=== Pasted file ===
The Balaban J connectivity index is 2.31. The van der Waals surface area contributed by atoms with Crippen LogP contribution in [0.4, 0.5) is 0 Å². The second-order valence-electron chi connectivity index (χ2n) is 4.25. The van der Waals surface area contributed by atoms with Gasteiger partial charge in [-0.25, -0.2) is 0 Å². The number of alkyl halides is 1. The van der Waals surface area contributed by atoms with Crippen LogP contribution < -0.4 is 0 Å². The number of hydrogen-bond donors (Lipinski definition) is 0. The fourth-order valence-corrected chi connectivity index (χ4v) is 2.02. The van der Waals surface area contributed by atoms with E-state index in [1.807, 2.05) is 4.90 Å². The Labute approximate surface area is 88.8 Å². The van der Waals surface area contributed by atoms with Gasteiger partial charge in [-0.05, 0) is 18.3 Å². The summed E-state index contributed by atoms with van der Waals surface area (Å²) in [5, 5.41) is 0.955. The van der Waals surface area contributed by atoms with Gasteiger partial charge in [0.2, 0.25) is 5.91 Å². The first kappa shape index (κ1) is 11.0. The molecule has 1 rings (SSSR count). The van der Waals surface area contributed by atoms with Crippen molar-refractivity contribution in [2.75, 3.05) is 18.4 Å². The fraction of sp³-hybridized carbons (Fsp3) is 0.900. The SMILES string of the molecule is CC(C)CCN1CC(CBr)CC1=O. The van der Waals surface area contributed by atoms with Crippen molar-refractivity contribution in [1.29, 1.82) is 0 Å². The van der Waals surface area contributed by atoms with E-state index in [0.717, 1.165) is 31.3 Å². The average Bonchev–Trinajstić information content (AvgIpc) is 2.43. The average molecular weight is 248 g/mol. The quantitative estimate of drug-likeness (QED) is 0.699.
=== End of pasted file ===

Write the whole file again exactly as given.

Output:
The Balaban J connectivity index is 2.31. The van der Waals surface area contributed by atoms with Crippen LogP contribution in [0.4, 0.5) is 0 Å². The second-order valence-electron chi connectivity index (χ2n) is 4.25. The van der Waals surface area contributed by atoms with Gasteiger partial charge in [-0.25, -0.2) is 0 Å². The number of alkyl halides is 1. The van der Waals surface area contributed by atoms with Crippen LogP contribution < -0.4 is 0 Å². The number of hydrogen-bond donors (Lipinski definition) is 0. The fourth-order valence-corrected chi connectivity index (χ4v) is 2.02. The van der Waals surface area contributed by atoms with E-state index in [1.807, 2.05) is 4.90 Å². The Labute approximate surface area is 88.8 Å². The van der Waals surface area contributed by atoms with Gasteiger partial charge in [-0.05, 0) is 18.3 Å². The summed E-state index contributed by atoms with van der Waals surface area (Å²) in [5, 5.41) is 0.955. The van der Waals surface area contributed by atoms with Gasteiger partial charge in [0.2, 0.25) is 5.91 Å². The first kappa shape index (κ1) is 11.0. The molecule has 1 rings (SSSR count). The van der Waals surface area contributed by atoms with Crippen molar-refractivity contribution in [2.75, 3.05) is 18.4 Å². The fraction of sp³-hybridized carbons (Fsp3) is 0.900. The SMILES string of the molecule is CC(C)CCN1CC(CBr)CC1=O. The van der Waals surface area contributed by atoms with Crippen molar-refractivity contribution in [1.29, 1.82) is 0 Å². The van der Waals surface area contributed by atoms with E-state index in [0.717, 1.165) is 31.3 Å². The average Bonchev–Trinajstić information content (AvgIpc) is 2.43. The average molecular weight is 248 g/mol. The quantitative estimate of drug-likeness (QED) is 0.699.